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(RNS) The U.S. Commission on International Religious Freedom has put India on its `watch list,’ citing the country’s “inadequate” response to recent waves of violence toward religious minorities.
While there has been a “disturbing increase in communal violence” in India, “the government’s response… has been found to be largely inadequate and the national government has failed to take effective measures to ensure the rights of religious minorities in several states, the commission said.
USCIRF has been particularly concerned about India’s religious tolerance since 2002, when organizations related to the Hindu Nationalist party Bharatiya Janata were on the rise. At that time, India was designated as a “country of particular concern,” — the commission’s most condemning category — but has since been removed from that list.
With attacks against Christians in December of 2007 and into 2008, USCIRF’s attention has been called back to India. They reported inadequate police and judiciary response to the violence and the subsequent displacement of 60,000 or more Christians in August and September of 2008.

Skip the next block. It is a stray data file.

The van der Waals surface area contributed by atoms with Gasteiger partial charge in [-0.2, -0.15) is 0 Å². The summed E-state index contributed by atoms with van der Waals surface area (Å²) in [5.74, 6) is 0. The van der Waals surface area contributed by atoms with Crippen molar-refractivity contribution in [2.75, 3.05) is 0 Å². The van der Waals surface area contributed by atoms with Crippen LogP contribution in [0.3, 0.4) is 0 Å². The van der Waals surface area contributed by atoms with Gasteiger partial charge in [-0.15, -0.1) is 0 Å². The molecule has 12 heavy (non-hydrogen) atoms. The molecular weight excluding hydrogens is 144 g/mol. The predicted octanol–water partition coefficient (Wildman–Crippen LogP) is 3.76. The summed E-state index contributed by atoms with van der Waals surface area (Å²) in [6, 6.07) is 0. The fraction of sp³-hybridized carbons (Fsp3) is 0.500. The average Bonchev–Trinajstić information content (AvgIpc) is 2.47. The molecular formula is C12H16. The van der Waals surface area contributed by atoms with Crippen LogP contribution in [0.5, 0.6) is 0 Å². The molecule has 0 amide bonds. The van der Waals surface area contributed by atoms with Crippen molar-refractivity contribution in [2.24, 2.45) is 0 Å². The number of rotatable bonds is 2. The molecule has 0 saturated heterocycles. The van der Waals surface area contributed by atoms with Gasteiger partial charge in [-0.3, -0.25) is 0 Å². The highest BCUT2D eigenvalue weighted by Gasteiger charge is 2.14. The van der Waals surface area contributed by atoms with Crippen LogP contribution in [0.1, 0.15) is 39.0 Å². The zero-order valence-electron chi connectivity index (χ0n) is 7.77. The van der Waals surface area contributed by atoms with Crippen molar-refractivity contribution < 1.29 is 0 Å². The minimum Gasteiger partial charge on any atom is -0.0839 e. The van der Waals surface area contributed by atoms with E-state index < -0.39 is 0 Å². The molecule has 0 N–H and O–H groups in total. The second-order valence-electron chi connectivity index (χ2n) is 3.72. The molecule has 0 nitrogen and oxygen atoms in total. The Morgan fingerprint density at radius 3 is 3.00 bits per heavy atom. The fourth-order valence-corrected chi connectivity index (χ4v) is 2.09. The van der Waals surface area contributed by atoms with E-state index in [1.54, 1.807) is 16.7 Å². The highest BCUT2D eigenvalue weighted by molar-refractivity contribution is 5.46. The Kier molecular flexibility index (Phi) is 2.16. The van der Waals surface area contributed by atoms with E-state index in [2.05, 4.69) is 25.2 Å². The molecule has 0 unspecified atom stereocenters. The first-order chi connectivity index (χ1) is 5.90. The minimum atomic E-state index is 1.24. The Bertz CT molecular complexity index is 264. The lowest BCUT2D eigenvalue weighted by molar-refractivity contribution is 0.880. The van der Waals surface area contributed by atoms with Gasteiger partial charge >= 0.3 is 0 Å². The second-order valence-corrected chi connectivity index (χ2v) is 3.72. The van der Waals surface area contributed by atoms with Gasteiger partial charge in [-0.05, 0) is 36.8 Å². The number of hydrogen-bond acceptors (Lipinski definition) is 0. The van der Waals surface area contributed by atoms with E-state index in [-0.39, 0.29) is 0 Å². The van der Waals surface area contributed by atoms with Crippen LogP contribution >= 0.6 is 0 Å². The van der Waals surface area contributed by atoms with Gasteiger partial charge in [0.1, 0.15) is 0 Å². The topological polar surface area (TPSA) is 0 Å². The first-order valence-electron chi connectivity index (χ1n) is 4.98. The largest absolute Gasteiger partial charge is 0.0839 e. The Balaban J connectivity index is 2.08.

Although USCIRF’s annual report is generally released in May, the chapter on India was postponed. The release announcing the country’s placement on USCIRF’s watch list was published Wednesday (Aug. 13).
“This year’s India chapter was delayed because USCIRF had requested to visit India this summer,” the release stated. “The Indian government, however, declined to issue USCIRF visas for the trip.”
What sets India apart from most of the countries on the watch list, which includes such places as Somalia, Cuba and Afghanistan, is their democratically elected government.
“In practice, however, India’s democratic institutions charged with upholding the rule of law … lack capacity and have emerged as unwilling or unable to consistently seek redress for victims of religiously-motivated violence,” said the USCIRF.
By Kristen May
Religion News Service
Copyright 2009 Religion News Service. All rights reserved. No part of this transmission may be distributed or reproduced without written permission.

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